Not even James Bond would scoff at the beautiful Hyper-Sub. After all, how could he not want to step foot onto a $3.5 million submersible powerboat? This craft designed by Marion HSPD, will finally be heading to the production line. Of course $3.5 million may be a tough price tag to cope with, but you’re getting a rather powerful little toy in exchange.
On the powerboat side, it’s a heavy-duty, 31-ft. surface-cruiser with an enclosed cabin. Powered by twin 440 hp inboard diesels for a total output of 880 hp, the Hyper-Sub has a maximum surface speed of 40 knots and a maximum surface range of 500 miles. In dive mode the Hyper-Sub can plunge up to 250 feet, and offers umbilical SCUBA support.
This is another personal submarine, and it is yellow. Unfortunately, it is not big enough so we all can live in it, as it only seats two people with upright seating. It is good for going 1,000 feet under the water, and the life support is good for six hours. It also features a 120 volt and 24 volt battery bank, two 3 horsepower main thrusters, two 3 horsepower vertical thrusters, four external halogen lamps, VHF communication radio, GPS, as well as a climate controlled sphere. I’m not certain what that means, but I’m guessing you can make it very warm or very cool in there.
I don’t know how far you could go with this guy from the shore, but man, I would love to see it for myself. After all, they only cost a low price of?two million dollars? Well, I knew that this type of hobby wouldn’t be cheap.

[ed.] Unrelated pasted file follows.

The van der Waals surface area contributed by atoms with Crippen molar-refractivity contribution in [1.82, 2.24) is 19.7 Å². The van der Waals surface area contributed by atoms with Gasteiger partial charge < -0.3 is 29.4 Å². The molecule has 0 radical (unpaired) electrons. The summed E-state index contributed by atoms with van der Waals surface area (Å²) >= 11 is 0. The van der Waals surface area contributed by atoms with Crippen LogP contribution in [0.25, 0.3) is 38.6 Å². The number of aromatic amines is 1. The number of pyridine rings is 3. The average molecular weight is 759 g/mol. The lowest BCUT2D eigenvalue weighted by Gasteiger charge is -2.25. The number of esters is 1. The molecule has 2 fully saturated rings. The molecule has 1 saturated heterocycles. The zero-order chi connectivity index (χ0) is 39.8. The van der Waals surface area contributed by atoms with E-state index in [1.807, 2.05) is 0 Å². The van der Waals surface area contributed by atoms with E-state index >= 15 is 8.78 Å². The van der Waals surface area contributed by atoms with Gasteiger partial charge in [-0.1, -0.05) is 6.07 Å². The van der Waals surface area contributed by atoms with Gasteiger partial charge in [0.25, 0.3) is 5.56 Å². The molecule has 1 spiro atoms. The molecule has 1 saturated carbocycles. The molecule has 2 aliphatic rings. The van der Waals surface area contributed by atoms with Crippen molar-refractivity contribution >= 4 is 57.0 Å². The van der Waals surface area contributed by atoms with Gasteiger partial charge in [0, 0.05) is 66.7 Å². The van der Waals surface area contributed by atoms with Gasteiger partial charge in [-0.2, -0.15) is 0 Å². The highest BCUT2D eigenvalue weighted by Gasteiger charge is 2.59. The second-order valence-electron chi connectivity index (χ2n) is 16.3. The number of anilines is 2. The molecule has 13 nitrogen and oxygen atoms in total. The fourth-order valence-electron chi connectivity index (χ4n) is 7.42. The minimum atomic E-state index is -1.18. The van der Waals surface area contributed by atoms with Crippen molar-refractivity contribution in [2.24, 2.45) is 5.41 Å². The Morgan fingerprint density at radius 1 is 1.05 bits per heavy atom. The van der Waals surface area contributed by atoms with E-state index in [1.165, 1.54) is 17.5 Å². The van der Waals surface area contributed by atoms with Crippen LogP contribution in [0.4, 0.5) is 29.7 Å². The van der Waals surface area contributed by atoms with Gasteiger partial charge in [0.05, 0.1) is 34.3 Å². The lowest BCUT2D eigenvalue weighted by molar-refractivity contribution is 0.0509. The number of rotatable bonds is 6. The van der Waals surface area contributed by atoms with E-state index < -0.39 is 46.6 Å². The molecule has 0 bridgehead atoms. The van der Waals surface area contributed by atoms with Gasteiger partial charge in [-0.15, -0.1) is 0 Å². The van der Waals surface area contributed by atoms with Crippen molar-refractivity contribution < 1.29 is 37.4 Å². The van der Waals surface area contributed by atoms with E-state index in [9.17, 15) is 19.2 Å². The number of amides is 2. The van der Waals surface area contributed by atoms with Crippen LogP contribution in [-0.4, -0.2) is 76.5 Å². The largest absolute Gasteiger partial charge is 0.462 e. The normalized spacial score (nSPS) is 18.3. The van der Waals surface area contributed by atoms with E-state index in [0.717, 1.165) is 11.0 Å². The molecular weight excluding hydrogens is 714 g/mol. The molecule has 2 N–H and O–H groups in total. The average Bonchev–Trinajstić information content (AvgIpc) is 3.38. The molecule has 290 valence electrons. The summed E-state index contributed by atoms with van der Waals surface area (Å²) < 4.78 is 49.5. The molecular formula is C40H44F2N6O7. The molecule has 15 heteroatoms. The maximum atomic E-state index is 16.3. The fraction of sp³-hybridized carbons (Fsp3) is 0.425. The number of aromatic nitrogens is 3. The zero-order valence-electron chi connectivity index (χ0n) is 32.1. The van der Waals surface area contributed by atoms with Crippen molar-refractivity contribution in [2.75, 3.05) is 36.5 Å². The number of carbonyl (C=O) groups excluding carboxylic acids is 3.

Technically this isn’t a submarine. This is not to say that the EGO semi-submarine does not travel underwater. In fact, the cockpit is always that way. However, the upper part of the boat remains above the water all the time. This reduces the risk factor of traveling underwater, and makes it very easy to control. The company website says that ?you don’t even need to know how to swim?. I say that it probably wouldn’t hurt.
The clear view gives the user a terrific view of the aquatic life, which is perfect for those who want to see fish up close without getting wet. Best of all, the EGO is eco-friendly as it is mostly electric-powered. On a 6-10 hour charge, the user is able to get about four hours worth of cruising time. The EGO semi-submarine is made by a company called RAONHAJE, and the product’s official website does not have a price. All I have to say is: ?if you have to ask, then you can’t afford it?.
Called the Seabreacher X, this incredible shark-shaped water submersible boasts "a 260 hp supercharged engine, propelling the vessel to a top speed of 50 mph on the surface and 25 mph below."
The Seabreacher X can sustain high speed dives and then breach the surface, launching the entire vessel clear out of the water. The new fully vectored thrust system mimic the tail articulation of real aquatic animals like sharks and dolphins. The custom tuned exhaust system also gives the vessel a more throaty growl as it tears across the surface.
Marine engineer Graham Hawkes’ latest creation, Deep Flight Super Falcon is a $1.5 million battery-powered winged submarine that looks just like a plane, except it "flies" underwater.